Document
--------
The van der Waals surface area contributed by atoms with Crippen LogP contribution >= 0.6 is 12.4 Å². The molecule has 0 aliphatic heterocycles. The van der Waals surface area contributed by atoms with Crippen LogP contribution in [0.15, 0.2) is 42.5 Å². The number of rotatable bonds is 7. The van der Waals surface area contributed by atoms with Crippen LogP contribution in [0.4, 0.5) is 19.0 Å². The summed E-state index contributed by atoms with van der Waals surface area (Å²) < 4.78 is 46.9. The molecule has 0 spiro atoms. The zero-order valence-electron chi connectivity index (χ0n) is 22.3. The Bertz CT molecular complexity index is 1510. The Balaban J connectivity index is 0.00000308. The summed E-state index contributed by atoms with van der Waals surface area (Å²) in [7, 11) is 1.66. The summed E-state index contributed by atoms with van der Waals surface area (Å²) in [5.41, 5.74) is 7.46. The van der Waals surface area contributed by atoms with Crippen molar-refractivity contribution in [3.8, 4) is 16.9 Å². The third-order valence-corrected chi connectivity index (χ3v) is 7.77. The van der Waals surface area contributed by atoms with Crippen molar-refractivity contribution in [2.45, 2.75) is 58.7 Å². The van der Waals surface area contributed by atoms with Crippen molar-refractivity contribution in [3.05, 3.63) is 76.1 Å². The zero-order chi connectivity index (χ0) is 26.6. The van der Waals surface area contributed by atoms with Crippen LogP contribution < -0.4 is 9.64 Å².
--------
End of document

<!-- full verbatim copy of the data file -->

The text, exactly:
The van der Waals surface area contributed by atoms with Crippen LogP contribution >= 0.6 is 12.4 Å². The molecule has 0 aliphatic heterocycles. The van der Waals surface area contributed by atoms with Crippen LogP contribution in [0.15, 0.2) is 42.5 Å². The number of rotatable bonds is 7. The van der Waals surface area contributed by atoms with Crippen LogP contribution in [0.4, 0.5) is 19.0 Å². The summed E-state index contributed by atoms with van der Waals surface area (Å²) < 4.78 is 46.9. The molecule has 0 spiro atoms. The zero-order valence-electron chi connectivity index (χ0n) is 22.3. The Bertz CT molecular complexity index is 1510. The Balaban J connectivity index is 0.00000308. The summed E-state index contributed by atoms with van der Waals surface area (Å²) in [7, 11) is 1.66. The summed E-state index contributed by atoms with van der Waals surface area (Å²) in [5.41, 5.74) is 7.46. The van der Waals surface area contributed by atoms with Crippen molar-refractivity contribution in [3.8, 4) is 16.9 Å². The third-order valence-corrected chi connectivity index (χ3v) is 7.77. The van der Waals surface area contributed by atoms with Crippen molar-refractivity contribution in [2.45, 2.75) is 58.7 Å². The van der Waals surface area contributed by atoms with Crippen molar-refractivity contribution in [3.05, 3.63) is 76.1 Å². The zero-order chi connectivity index (χ0) is 26.6. The van der Waals surface area contributed by atoms with Crippen LogP contribution < -0.4 is 9.64 Å².